Sponges are primitive animals without stomachs or digestive systems. So how do they consume their captured prey? The carnivorous sponge grows new tissue around their meal, excreting enzymes and – with the help of beneficial bacteria – break down their prey. This is a slow process, often taking more than 10 days. Just imagine what the unlucky shrimp or crab must experience during this time … something straight out of a horror movie.
Due to the rarity of these sponges, they are protected under the Barcelona Convention. Read Oceana’s press release for more details about this sponge along with conservation measures to protect them.
Oceana discovers carnivorous sponge, prompting the protection of five areas in the Mediterranean
June 28, 2011
Contact: Marta Madina ( email@example.com )
Oceana scientists, the University of Erlangen-Nürnberg (Germany) and Le Marche-Ancona University (Italy) have identified carnivorous sponges in the deep waters of the Mediterranean in Spain and Italy. The discovery, published in the last issue of the scientific journal Zootaxa, is an important first step toward protecting the areas in which this species lives, while benefiting other ecologically important ones like giant oysters and deep sea corals.
To date, the Asbestopluma hypogea sponge had only been identified in three locations in the entire Mediterranean, in French and Croatian coastal caves between 15 and 26 meters deep. The new discoveries expand its bathymetric distribution to 700 meters and include five new sites.
“The carnivorous sponge is important because it has developed feeding systems that are completely different from the rest of sponges known in the world. Its rareness has made it worthy of protection by the Barcelona Convention for the conservation of this sea,” points out Ricardo Aguilar, Director of Research at Oceana Europe and co-author of the article. “Oceana has decided to disseminate these discoveries through a scientific publication so that public organizations and other NGOs can have access to this information and can use it to promote effective marine conservation measures.”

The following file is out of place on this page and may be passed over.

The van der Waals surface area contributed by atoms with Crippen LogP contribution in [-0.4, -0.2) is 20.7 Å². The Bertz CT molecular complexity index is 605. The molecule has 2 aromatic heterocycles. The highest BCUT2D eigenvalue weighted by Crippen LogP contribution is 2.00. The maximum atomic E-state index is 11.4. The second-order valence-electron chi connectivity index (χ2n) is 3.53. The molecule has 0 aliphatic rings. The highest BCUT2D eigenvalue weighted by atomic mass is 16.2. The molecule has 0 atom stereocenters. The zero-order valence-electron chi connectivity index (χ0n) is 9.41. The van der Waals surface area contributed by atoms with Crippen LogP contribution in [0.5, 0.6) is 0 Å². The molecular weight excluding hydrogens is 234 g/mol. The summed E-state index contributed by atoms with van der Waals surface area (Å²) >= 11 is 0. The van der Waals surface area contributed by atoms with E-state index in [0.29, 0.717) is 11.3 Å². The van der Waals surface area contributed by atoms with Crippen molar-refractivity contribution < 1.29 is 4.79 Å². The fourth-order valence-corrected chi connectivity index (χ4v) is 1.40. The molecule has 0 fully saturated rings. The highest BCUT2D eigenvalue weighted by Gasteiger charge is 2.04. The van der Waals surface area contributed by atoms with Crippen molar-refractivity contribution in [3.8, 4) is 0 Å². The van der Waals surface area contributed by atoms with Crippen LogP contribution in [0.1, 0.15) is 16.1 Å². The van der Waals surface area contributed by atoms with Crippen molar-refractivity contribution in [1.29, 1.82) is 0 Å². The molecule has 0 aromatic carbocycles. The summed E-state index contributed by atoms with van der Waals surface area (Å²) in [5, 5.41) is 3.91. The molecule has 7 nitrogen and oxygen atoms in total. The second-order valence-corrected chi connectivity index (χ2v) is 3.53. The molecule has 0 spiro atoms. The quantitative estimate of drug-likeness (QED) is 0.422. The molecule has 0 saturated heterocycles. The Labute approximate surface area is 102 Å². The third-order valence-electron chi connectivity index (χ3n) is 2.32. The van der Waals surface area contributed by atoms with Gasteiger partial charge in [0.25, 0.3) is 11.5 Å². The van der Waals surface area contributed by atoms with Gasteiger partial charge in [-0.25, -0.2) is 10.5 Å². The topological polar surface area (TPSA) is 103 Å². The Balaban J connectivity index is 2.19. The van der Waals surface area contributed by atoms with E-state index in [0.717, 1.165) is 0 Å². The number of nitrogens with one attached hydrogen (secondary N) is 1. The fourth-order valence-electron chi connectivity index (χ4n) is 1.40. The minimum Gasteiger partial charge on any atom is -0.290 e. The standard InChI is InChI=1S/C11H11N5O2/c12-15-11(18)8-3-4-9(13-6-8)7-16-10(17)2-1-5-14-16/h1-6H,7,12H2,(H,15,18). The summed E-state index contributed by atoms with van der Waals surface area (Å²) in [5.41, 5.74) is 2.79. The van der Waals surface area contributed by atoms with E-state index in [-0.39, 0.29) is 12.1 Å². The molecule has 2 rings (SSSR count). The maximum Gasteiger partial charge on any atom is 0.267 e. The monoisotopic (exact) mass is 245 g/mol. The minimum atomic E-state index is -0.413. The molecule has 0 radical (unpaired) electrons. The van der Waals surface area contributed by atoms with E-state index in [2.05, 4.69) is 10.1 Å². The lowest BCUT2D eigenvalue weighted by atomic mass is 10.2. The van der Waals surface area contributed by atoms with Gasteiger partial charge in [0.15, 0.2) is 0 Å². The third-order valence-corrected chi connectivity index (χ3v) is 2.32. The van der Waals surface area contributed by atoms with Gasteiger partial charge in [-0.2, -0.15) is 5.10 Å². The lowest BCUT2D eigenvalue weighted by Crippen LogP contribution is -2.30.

The Barcelona Convention protects this species in the Mediterranean Sea and, as such, other countries must develop plans for its protection. The Chella Bank seamount (Alborán Sea) has already been selected as a potential area for conservation, so this discovery justifies and reinforces the proposal. Now, the seamounts of Ausias March (Balearic Islands) and Enareta (Tyrrhenian Sea), as well as the Urania Bank and the Linosa Shelf, both south of Sicily, should be added to the proposal.
These sponges have adapted to life in areas where food is scarce, that is why they feed on small crustaceans that take them more than ten days to digest. Until the publication of this article, these sponges had never been identified on the high seas because they are very small (between 1 and 1.5 centimeters) and fragile. Of the five new locations, Oceana discovered two in Spanish waters using an underwater robot (ROV) during its research expeditions.
“The fact that this species has only been identified in eight areas in the entire Mediterranean proves the need to promote marine research in deep waters,” added Aguilar. “Faced with this lack of information, Oceana has been using an ROV since 2006 to achieve the protection of not only shallow, coastal marine areas, but also areas on the high seas. This focus, unique to Oceana, allows us to collect first-hand information to increase the protection of threatened species before their habitats are destroyed.”